The return this week of the US Open to the Country Club in Brookline for the first time since 1988 would ordinarily be a cause for reflection. The 1999 Ryder Cup there was laced with controversy after a ferocious European reaction to premature US celebrations.

There will be only passing reference to Curtis Strange’s playoff success over Nick Faldo. Sam Torrance and his famous broadside – “Tom Lehman calls himself a man of God. That was not the behaviour of a man of God” – likewise. Even the course setup presided over by the United States Golf Association, an annual debating point, feels irrelevant. Civil war dominates golf; it will dominate the US Open. It will dominate next month’s Open at St Andrews despite the R&A’s screams about the significance of a 150th anniversary celebration.

If there was any doubt about the polarised positions created by the Saudi Arabia-backed LIV Series, recent days shattered that illusion. No sooner were shots hit at the Centurion Club than shots were fired from the PGA Tour’s Florida headquarters. The banning of 17 players is what the PGA Tour will regard as a proportionate reaction to dalliances with the Saudis, but it also emphasised the determination with which the sport’s ecosystem will attempt to defend itself.

Jay Monahan, the PGA Tour’s commissioner, will sleep more soundly with the backing of Rory McIlroy, Justin Thomas, Tiger Woods et al, but it is worth noting Dustin Johnson and Bryson DeChambeau pledged their allegiance to Ponte Vedra not so long ago.

Those featuring in the LIV Series in Hertfordshire have been subjected to a level of attention and abuse that is totally alien to golfers. As the cost of living crisis takes hold, here are already well-paid sportsmen collecting ridiculous sums of money from Saudi Arabia’s Public Investment Fund while giving the impression of shrugging their shoulders at the subsequent consternation.

It is an awful look, depicting gross misjudgment and bad advice. Making the point that many of these guys are decent people – and they are – results in a tidal wave of compelling counterpoints. Reputations have been trashed.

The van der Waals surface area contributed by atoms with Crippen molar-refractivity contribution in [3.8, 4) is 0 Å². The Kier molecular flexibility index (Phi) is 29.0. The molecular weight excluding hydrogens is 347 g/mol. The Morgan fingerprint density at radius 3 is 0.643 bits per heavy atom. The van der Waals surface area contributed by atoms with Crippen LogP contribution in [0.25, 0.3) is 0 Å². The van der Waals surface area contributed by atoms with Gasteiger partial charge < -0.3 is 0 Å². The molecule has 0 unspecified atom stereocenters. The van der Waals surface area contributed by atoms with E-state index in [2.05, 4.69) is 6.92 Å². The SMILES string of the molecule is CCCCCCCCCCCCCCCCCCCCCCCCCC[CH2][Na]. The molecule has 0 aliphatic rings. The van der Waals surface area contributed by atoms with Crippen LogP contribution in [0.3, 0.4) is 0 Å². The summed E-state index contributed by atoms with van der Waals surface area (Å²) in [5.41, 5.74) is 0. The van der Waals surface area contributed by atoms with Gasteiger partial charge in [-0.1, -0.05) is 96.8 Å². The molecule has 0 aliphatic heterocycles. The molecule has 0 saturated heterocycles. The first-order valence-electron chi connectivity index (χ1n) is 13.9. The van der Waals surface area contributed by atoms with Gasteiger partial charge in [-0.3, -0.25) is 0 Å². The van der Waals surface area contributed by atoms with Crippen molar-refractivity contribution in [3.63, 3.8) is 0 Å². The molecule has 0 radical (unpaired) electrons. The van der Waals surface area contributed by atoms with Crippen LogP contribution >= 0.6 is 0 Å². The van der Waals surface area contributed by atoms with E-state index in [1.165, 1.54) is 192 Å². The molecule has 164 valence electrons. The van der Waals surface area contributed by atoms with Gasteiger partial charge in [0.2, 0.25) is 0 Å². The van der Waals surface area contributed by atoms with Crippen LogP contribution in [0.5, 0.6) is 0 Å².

These golfers will encounter a problem if the sport’s world ranking organisation continues to refuse to recognise LIV tournaments. Ranking points can be key to major championship qualification. The breakaway tour, featuring 48-man events, seems to fall short on the basis fields must average 75 or more competitors over the course of a season and have done so for at least a year as per rankings criteria. LIV’s alliance with the Asian Tour offers scope for players to earn points on their events but it would look faintly ridiculous if Johnson, DeChambeau and chums have to prop up their status via the Taiwan Masters or Korea Open.

Greg Norman greets Dustin Johnson during day one of the first LIV Golf Invitational
Greg Norman greets Dustin Johnson during day one of the first LIV Golf Invitational. Photograph: Tom Jenkins/The Guardian

The position of the DP World Tour (formerly the European Tour) is fascinating. On face value there could be mutual benefit to inviting the renegades of the PGA Tour to feature in its tournaments. Graeme McDowell has already called on DP World to do precisely that. The strategic alliance between the main tours in Europe and the US would, however, surely rule out such a prospect.

Keith Pelley, the DP World Tour’s chief executive, is still to break his silence on this most complex of affairs but privately he must be debating the cost of survival. Pelley turned down a hugely lucrative partnership deal from the Saudis; the right call on moral terms but one that has triggered a commercial problem. Decent DP World Tour players will throw envious glances as Oliver Fisher, the world No 1,034, participates in a $25m event at the Centurion.

There will be collateral damage to the Ryder Cup if McDowell, Ian Poulter, Johnson, DeChambeau and others are removed from the equation because of LIV agreements. Aside from the rights and wrongs of that situation, it is an obvious truth. Professional golf is not going to receive any extra attention if the public at large are confused by where golfers will compete.

With top-level golf on their stage this week, the USGA has a platform. Next month, the R&A will be in an identical position. Both are rightly proud of majors that have grown beyond all recognition. Both are worthy of praise for their commitment to the grassroots and women’s golf. Under Martin Slumbers, the R&A’s modernisation has been especially striking.

Yet as the ultimate arbiters of their sport – both the R&A and USGA are keen to present themselves as such – these bodies must now stride forward to calm the waters. They owe it to golf to do so, as opposed to sitting back as chaos unfolds.

All the distance-measuring reports and rules modifications in the world are frankly irrelevant when open warfare is breaking out at a level that captures so much attention. On the basis LIV will not go away any time soon, a solution must be found whereby it coexists with the PGA Tour. The USGA and R&A should facilitate and lead such a discussion. If not, they will find themselves caught in the crossfire on account of a dereliction of duty.